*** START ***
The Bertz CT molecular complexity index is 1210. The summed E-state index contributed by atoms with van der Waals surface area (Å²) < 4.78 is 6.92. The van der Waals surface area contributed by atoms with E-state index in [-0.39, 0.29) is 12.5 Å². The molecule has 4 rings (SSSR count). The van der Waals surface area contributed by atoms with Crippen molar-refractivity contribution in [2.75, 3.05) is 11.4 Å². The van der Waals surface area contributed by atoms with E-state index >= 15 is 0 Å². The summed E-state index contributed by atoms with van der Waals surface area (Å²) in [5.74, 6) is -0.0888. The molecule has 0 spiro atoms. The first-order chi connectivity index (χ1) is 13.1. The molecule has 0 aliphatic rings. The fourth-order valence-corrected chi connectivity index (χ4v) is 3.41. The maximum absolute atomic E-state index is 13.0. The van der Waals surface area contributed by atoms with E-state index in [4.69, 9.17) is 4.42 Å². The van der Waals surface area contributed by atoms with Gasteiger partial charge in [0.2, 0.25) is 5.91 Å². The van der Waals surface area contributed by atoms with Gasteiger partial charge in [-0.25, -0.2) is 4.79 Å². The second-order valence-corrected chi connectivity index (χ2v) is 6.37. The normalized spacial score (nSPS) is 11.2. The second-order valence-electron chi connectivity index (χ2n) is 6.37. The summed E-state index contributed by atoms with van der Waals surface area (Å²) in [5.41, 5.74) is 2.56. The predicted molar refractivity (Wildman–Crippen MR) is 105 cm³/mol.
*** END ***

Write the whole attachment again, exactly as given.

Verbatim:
The Bertz CT molecular complexity index is 1210. The summed E-state index contributed by atoms with van der Waals surface area (Å²) < 4.78 is 6.92. The van der Waals surface area contributed by atoms with E-state index in [-0.39, 0.29) is 12.5 Å². The molecule has 4 rings (SSSR count). The van der Waals surface area contributed by atoms with Crippen molar-refractivity contribution in [2.75, 3.05) is 11.4 Å². The van der Waals surface area contributed by atoms with E-state index >= 15 is 0 Å². The summed E-state index contributed by atoms with van der Waals surface area (Å²) in [5.74, 6) is -0.0888. The molecule has 0 spiro atoms. The first-order chi connectivity index (χ1) is 13.1. The molecule has 0 aliphatic rings. The fourth-order valence-corrected chi connectivity index (χ4v) is 3.41. The maximum absolute atomic E-state index is 13.0. The van der Waals surface area contributed by atoms with E-state index in [4.69, 9.17) is 4.42 Å². The van der Waals surface area contributed by atoms with Gasteiger partial charge in [0.2, 0.25) is 5.91 Å². The van der Waals surface area contributed by atoms with Gasteiger partial charge in [-0.25, -0.2) is 4.79 Å². The second-order valence-corrected chi connectivity index (χ2v) is 6.37. The normalized spacial score (nSPS) is 11.2. The second-order valence-electron chi connectivity index (χ2n) is 6.37. The summed E-state index contributed by atoms with van der Waals surface area (Å²) in [5.41, 5.74) is 2.56. The predicted molar refractivity (Wildman–Crippen MR) is 105 cm³/mol.